It is the best, when you start at Karlsplatz or Oper - both of them are in the centre of town and it is really easy to get there by tram and U-bahn.On Karlsplatz you may see first the Art-Nouveau-stations built by Otto Wagner , they are used as a cafe today. Karlskirche is great to see from a distance already, but to enter it, you have to pay an entrance-fee.
Go back to Ringstrasse and Oper :take tram #1 or #2 - both of them DO NOT FULLY go around the Ringstrasse anymore, so check the schedules at the stations !
A dayticket will allow you to hop on and off these trams any-where you may want.
Walk finally through Graben and Kohlmarkt to the Hofburg - through the giant gate you get to Heldenplatz - cross the Ringstrasse again and see Kunsthistorisches- and Naturhistorisches Museum with Maria-Theresia-Platz.
Your 3 hours will pass by quickly, but you have seen some of the best places and buildings already
Fondest memory: Along Ringstrasse you will pass by :Oper - Hofburg - Parliament - Townhall - Burgtheater - Votivkirche - University - Boerse - Stadtpark with Johann Strauss-monument (300 meters off the Ring) and a lot more . Once around the Ringstrasse without getting out is about 30 minutes.
From the Opera you may start to walk towards the Stephansdom and see the interesting details of it during the day.
As the next "module" in addition to the tips above, I can recommend to visit Schloss Belvedere: Go to Suedbahnhof by tram #18 or #0 and walk 5 minutes to Oberes Belvedere with the famous ornate iron-gates, the Sphinxes and the great castle that you may enter in order to see the famous Klimt- and Schiele-paintings and works of Kokoschka, Hundertwasser etc.
Walk down through the park, passing by the lovely Sphyxnes and see Unteres Belvedere - the smaller part of the palace with baroque paintings and sculptures inside the museum.
Through a side-gate you may walk to Schwarzenbergplatz and take the tram back to Ringstrasse (or walk 5 minutes)
Fondest memory: This is the upper entrance to the Park of Belvedere castle - just a few meters from Vienna's "Südbahnhof" (the trainstation for trains to Hungaria and Italy ) - so if you have just a short stopover at the trainstation 30-40 minutes are enough to see this lovely park and castle...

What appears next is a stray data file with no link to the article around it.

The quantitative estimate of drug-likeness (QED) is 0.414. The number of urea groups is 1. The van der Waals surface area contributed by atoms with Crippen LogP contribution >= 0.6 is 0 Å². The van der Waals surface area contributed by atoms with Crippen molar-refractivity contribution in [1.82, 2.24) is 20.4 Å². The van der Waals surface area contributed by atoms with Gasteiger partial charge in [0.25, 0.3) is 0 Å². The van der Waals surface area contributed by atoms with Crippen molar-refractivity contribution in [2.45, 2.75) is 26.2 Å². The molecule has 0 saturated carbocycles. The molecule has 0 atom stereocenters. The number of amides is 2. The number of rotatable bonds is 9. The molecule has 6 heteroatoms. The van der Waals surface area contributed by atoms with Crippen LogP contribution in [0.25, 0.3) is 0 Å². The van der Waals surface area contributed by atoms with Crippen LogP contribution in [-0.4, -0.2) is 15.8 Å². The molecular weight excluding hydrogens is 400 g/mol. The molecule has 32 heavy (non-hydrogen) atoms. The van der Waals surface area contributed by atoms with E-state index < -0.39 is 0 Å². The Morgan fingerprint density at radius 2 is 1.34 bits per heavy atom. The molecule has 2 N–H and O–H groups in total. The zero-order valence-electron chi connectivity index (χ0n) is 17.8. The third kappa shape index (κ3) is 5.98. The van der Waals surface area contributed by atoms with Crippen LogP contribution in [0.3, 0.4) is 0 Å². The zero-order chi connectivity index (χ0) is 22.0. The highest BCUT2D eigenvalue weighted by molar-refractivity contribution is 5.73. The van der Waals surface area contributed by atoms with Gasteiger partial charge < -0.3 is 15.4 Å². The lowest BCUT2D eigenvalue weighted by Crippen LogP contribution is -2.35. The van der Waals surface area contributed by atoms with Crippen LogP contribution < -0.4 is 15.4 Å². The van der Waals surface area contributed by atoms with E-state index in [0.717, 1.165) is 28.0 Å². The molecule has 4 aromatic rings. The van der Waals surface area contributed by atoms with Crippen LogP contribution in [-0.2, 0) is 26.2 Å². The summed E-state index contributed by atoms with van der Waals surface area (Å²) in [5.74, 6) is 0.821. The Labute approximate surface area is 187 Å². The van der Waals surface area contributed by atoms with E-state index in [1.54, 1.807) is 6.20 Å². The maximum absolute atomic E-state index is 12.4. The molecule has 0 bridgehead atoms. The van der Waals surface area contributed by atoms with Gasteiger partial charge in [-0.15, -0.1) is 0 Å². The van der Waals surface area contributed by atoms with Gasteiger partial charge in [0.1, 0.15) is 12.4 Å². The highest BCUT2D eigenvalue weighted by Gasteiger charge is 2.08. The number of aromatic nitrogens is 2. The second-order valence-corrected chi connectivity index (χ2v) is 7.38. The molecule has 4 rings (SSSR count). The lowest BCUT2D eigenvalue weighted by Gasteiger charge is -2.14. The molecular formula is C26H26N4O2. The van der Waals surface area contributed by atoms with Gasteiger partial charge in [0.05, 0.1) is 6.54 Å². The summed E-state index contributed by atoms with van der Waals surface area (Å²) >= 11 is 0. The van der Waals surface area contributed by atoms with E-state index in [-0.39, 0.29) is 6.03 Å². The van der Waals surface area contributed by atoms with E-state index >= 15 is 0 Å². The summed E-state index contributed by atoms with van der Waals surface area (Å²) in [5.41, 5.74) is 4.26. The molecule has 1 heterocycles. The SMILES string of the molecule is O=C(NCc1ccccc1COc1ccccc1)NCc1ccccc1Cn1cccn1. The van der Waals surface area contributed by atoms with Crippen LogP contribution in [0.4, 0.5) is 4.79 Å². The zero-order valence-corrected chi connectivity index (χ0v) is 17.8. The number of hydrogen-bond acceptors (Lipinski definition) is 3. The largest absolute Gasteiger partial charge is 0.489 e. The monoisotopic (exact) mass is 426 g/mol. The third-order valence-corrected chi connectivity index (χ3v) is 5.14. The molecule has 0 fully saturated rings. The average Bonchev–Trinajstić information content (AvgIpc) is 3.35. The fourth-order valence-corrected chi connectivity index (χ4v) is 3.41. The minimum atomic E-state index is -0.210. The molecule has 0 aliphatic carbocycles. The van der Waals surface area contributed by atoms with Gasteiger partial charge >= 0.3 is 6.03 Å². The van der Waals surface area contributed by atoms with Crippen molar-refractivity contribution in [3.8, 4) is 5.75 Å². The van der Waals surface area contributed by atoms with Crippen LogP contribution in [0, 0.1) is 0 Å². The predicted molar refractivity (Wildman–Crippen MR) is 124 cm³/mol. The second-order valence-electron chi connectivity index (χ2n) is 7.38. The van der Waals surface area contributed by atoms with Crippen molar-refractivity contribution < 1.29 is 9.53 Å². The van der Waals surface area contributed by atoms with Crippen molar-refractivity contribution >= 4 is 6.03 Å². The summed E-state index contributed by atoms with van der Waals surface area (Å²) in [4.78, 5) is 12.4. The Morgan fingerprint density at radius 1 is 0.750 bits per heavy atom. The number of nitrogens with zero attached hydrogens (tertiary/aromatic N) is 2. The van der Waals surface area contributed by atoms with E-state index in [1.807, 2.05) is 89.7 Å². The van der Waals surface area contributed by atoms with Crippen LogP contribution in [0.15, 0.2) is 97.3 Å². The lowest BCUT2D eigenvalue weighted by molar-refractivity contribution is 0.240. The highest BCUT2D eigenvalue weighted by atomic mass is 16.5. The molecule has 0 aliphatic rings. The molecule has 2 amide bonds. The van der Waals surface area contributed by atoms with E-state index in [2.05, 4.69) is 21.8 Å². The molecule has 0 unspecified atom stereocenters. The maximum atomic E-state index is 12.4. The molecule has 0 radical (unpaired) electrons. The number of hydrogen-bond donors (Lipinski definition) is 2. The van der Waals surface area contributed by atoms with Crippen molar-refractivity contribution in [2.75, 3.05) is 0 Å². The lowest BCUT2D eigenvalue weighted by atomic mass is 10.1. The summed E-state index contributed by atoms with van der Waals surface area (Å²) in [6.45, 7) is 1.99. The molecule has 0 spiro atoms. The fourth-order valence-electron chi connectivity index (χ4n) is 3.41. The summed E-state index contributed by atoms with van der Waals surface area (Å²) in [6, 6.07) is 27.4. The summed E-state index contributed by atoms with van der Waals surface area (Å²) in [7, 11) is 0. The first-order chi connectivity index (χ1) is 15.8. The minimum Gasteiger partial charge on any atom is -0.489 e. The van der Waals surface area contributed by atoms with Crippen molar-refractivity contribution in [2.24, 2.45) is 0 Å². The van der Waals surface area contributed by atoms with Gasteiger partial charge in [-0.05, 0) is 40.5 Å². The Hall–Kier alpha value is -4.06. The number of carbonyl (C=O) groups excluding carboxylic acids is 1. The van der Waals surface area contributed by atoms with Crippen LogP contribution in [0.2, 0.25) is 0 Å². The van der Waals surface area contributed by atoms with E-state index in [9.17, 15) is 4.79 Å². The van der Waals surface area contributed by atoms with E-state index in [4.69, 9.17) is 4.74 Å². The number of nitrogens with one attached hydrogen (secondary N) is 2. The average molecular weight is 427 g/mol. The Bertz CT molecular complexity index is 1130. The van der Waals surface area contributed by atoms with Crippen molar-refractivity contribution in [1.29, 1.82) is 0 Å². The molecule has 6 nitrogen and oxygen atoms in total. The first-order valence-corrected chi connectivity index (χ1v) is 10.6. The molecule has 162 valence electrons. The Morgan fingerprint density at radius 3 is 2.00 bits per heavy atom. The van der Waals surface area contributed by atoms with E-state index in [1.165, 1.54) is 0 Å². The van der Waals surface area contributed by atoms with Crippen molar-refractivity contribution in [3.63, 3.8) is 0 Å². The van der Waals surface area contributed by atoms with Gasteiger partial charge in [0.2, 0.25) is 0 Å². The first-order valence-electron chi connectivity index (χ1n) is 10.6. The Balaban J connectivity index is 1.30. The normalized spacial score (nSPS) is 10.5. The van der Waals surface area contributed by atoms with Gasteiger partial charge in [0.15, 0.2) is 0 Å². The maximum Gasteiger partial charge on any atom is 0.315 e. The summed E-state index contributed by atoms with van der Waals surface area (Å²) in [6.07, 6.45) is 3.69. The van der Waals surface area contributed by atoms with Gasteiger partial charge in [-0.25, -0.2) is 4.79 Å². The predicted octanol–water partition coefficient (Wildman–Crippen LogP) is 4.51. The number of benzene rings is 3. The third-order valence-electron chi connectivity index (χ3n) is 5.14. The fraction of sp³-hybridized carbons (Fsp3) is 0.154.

When you have just half a day in Vienna, you can add Schoenbrunn palace to the itinerary I have given for "2-3hours" . Maybe you start with Schoenbrunn - Take U-bahn U4 - the castle is between the U-bahn-stations Schoenbrunn and Hietzing and you have to walk about 15 minutes to get to the ticket-box. Photography is forbidden INside the palace, but it is really worth walking through it - you may do it on your own or take a guided tour at certain times. In a seperate building you may see the Royal carriages and the car of Kaiser Franz Joseph - THERE you may take pics without tripod or flash and have to pay a small extra-fee for the entrance.
Fondest memory: Combination-tickets for the various museums in Schoenbrunn are available as well. In the park of Schoenbrunn you may spend almost the whole day exploring the Gloriette on top of a hill, the (fake) Roman Ruins, several fountains, a Maze, the Orangerie and of course the Zoo (close to station Hietzing)
Mayerling is a small village south of Vienna and it all of a sudden became famous in 1889 for the fact, that crown-prince Rudolf commited suicide there togeather with his 17-years-old mistress Mary Vetsera. The Kaiser donated the hunting-lodge to Carmelite nuns - it was completely reconstructed by them, but a few things were not changed and became a place that plenty of tourists enjoy to visit. In combination with Mayerling you may also visit the monastery Heiligenkreutz , just a few km north of Mayerling. 13 medieval Babenberger-kings are buried in Heiligenkreutz. Seegrotte Hinterbrühl is a lake inside a mountain and you may explore that grotto by boat.
You can enjoy Mayerling in combination with Heiligenkreutz and Seegrotte Hinterbruehl by a bus-tour of 4 hours by "Vienna Sightseeing"
That tour #4 is 42 Euros and available daily at 09.45a.m. a
nd mostly also at 02.45p.m.
between march 25th and Nov.1st
from Nov.2nd till march 30th daily except wednesday, also at 09.45
Fondest memory: You could of course make that tour also on your own by BUS 365 - it takes you to Mayerling and Heiligenkreutz !
Mayerling is open april1st-oct.1st: mon-sat:
09.00a.m.-12.30p.m. + 01.30p.m.-05.45p.m.
sunday it starts at 10.00a.m., the rest is the same !
Heiligenkreutz - guided tours only and only upon appointment :